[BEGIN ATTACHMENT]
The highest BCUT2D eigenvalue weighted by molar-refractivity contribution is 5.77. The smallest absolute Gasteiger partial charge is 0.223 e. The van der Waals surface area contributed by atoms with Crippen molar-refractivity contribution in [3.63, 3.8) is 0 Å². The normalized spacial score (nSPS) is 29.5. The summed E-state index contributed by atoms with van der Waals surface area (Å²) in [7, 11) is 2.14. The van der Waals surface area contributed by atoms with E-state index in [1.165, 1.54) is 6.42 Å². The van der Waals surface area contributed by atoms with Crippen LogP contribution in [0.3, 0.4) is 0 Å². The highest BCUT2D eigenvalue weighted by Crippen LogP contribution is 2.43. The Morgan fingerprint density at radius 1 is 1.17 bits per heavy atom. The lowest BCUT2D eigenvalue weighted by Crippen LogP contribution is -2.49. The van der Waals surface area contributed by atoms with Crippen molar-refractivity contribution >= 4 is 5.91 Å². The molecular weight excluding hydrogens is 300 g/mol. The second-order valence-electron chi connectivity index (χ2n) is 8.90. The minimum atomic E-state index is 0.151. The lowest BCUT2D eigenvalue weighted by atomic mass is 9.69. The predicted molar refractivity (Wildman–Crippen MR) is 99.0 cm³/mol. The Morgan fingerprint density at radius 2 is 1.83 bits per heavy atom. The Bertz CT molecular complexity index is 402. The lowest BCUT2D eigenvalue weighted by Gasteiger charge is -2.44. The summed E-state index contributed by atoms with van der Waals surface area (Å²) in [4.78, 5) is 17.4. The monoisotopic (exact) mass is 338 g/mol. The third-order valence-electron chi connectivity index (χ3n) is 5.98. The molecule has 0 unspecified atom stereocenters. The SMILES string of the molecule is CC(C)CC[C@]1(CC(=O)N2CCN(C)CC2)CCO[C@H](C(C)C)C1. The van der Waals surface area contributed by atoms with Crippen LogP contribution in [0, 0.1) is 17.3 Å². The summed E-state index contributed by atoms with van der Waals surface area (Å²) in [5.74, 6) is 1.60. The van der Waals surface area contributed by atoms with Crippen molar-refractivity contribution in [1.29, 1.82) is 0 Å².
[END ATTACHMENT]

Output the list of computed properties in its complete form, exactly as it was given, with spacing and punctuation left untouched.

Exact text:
The highest BCUT2D eigenvalue weighted by molar-refractivity contribution is 5.77. The smallest absolute Gasteiger partial charge is 0.223 e. The van der Waals surface area contributed by atoms with Crippen molar-refractivity contribution in [3.63, 3.8) is 0 Å². The normalized spacial score (nSPS) is 29.5. The summed E-state index contributed by atoms with van der Waals surface area (Å²) in [7, 11) is 2.14. The van der Waals surface area contributed by atoms with E-state index in [1.165, 1.54) is 6.42 Å². The van der Waals surface area contributed by atoms with Crippen LogP contribution in [0.3, 0.4) is 0 Å². The highest BCUT2D eigenvalue weighted by Crippen LogP contribution is 2.43. The Morgan fingerprint density at radius 1 is 1.17 bits per heavy atom. The lowest BCUT2D eigenvalue weighted by Crippen LogP contribution is -2.49. The van der Waals surface area contributed by atoms with Crippen molar-refractivity contribution >= 4 is 5.91 Å². The molecular weight excluding hydrogens is 300 g/mol. The second-order valence-electron chi connectivity index (χ2n) is 8.90. The minimum atomic E-state index is 0.151. The lowest BCUT2D eigenvalue weighted by atomic mass is 9.69. The predicted molar refractivity (Wildman–Crippen MR) is 99.0 cm³/mol. The Morgan fingerprint density at radius 2 is 1.83 bits per heavy atom. The Bertz CT molecular complexity index is 402. The lowest BCUT2D eigenvalue weighted by Gasteiger charge is -2.44. The summed E-state index contributed by atoms with van der Waals surface area (Å²) in [4.78, 5) is 17.4. The monoisotopic (exact) mass is 338 g/mol. The third-order valence-electron chi connectivity index (χ3n) is 5.98. The molecule has 0 unspecified atom stereocenters. The SMILES string of the molecule is CC(C)CC[C@]1(CC(=O)N2CCN(C)CC2)CCO[C@H](C(C)C)C1. The van der Waals surface area contributed by atoms with Crippen LogP contribution in [0, 0.1) is 17.3 Å². The summed E-state index contributed by atoms with van der Waals surface area (Å²) in [5.74, 6) is 1.60. The van der Waals surface area contributed by atoms with Crippen molar-refractivity contribution in [1.29, 1.82) is 0 Å².